In case of short-term working capital financing by banks, repayment is done with sales revenue generated from outputs. Expenses are recorded in the books of accounts as payment for inputs and relevant services. Interest expenses are also recorded. As per Minsky's classification, smooth repayment can be termed as hedge finance. Banks do not face liquidity problems to settle deposits from which they extend such loans.

Term loan extended by banks is used for procurement of fixed goods to run operations of business entities. Recording the capital goods as revenue expenses makes the output prices uncompetitive, leaving the finished goods unsold. So, only a portion of capital expenses needs to be recorded as depreciation in the books.

Sufficient profits are required, if the repayment of principal proceeds is higher, to settle the dues to banks. But profitability is not practically so adequate to use profit for settlement of principal proceeds in case of insufficient depreciation charges. New loan may be required to offset the principal proceeds. Banks also face liquidity problems if repayment is not received on maturity.

Share capital, used mainly for procurement of capital goods like machinery, equipment, is not refundable to its owners/shareholders. Owners can sell their share capital, instead, if they want to other individuals/entities. Business entities do not buy back the share capital invested therein by shareholders earlier. Term loan has the same functions as capital does. So, it is rarely repayable if the repayment size is not reasonable. Due to mismatch in such cases with regards to repayment, term loans turn defaulted, making banks' assets nonperforming. Banks become illiquid to meet the depositors' demand and eventually face problems of solvency.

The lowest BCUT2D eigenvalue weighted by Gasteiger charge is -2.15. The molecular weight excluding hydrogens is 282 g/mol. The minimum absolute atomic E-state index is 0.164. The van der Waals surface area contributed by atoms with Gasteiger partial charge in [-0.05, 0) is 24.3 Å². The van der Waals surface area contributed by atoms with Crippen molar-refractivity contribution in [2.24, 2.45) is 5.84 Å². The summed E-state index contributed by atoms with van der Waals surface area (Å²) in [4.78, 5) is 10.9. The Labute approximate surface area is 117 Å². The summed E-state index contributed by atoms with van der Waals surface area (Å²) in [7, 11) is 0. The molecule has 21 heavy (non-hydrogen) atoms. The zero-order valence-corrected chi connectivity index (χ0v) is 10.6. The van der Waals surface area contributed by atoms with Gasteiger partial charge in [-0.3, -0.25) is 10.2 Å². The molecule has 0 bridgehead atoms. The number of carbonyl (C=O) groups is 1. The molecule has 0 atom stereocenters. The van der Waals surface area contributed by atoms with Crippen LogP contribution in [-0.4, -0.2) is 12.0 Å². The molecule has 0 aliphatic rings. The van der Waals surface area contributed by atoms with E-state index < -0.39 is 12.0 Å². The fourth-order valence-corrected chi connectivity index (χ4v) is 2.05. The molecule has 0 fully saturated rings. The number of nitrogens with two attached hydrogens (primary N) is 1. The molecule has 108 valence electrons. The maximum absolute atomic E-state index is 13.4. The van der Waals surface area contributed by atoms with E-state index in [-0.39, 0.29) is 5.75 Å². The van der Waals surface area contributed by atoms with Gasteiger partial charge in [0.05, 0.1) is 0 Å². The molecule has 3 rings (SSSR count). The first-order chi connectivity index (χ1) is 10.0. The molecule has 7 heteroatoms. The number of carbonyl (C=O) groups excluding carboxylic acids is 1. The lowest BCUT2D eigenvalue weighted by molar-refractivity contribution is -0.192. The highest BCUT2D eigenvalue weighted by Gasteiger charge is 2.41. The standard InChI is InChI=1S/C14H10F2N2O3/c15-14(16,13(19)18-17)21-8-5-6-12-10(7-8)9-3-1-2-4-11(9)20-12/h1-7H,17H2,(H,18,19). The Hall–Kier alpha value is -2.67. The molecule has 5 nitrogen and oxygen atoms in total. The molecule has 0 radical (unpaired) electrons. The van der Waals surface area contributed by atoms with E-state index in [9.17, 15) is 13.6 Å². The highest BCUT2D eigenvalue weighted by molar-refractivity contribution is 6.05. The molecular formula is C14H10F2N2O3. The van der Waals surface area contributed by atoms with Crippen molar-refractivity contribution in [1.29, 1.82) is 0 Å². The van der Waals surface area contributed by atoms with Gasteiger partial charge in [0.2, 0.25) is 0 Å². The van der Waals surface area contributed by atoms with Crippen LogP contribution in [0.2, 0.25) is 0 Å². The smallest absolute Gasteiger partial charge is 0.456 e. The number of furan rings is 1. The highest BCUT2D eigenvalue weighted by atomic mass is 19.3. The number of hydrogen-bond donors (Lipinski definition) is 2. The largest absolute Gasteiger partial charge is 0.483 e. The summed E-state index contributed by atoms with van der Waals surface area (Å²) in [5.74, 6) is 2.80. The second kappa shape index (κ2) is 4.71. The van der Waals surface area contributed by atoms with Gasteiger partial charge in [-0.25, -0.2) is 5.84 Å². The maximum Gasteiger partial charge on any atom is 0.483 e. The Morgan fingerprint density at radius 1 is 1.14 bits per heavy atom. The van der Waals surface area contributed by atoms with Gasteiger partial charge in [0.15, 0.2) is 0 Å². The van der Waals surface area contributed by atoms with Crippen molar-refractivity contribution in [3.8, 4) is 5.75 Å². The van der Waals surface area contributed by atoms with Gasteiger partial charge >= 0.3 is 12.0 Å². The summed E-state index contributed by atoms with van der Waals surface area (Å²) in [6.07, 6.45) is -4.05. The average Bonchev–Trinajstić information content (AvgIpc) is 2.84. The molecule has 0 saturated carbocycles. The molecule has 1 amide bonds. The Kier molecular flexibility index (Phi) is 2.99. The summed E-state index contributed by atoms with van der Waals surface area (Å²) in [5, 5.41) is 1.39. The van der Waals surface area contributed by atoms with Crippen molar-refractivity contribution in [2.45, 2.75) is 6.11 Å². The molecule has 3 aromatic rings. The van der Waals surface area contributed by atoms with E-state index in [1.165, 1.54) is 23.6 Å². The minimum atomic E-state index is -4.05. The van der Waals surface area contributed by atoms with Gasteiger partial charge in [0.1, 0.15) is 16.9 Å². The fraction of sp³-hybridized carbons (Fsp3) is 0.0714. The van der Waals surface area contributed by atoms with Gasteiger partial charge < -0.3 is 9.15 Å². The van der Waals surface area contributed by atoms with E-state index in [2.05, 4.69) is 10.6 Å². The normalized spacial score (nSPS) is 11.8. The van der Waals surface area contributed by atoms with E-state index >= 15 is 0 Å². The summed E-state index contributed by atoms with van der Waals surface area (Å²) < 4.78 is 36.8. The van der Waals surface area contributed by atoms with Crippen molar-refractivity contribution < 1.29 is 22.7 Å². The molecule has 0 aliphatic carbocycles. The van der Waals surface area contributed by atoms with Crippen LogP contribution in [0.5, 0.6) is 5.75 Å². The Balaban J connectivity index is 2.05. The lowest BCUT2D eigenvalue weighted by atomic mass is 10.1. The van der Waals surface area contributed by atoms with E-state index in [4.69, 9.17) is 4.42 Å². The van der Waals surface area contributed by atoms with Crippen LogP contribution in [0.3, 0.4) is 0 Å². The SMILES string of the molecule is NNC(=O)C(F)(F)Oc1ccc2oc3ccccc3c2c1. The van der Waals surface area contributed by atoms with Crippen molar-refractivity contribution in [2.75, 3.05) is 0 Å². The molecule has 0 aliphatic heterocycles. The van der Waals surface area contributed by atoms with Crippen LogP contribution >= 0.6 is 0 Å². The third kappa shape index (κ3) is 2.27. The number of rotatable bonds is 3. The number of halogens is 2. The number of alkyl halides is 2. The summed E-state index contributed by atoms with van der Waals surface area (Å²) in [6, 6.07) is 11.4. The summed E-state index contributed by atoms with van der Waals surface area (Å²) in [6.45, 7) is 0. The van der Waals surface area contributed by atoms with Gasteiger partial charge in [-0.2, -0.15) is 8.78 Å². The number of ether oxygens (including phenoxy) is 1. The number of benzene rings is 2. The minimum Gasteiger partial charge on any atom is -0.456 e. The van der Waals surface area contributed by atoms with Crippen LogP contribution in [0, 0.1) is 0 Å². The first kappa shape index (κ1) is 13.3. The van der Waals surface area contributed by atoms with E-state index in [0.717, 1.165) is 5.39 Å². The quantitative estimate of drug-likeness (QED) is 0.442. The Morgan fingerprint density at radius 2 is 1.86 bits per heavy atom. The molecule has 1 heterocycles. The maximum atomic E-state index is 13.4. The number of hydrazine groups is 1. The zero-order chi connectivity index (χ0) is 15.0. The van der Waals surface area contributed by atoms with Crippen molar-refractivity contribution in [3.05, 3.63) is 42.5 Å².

Inadequate repayment from term lending entails incremental deposits or injection of capital for settlement of short-term deposits, depending on types of lending. But these options are not readily available. To overcome the situation, liquidity supports from central banks may work. But such windows are not so easily available. Interbank borrowings help in the short term to face the situation.

Banks work as intermediary to collect savings from individuals and to invest the same in the form of loans within the framework of fractional reserve mechanism. Excessive creation of money through lending in the way of so-called fractional reserve framework does not sustain smooth operations in the long run. In such a situation, sufficient deposits are required for lending operations. Short-term deposits are suitable for short-term working capital financing.

An economy operating without having sound assets market depends on banks for term finances. But such financing is not supportive through short-term deposits, resulting in the so-called balance sheet mismatch.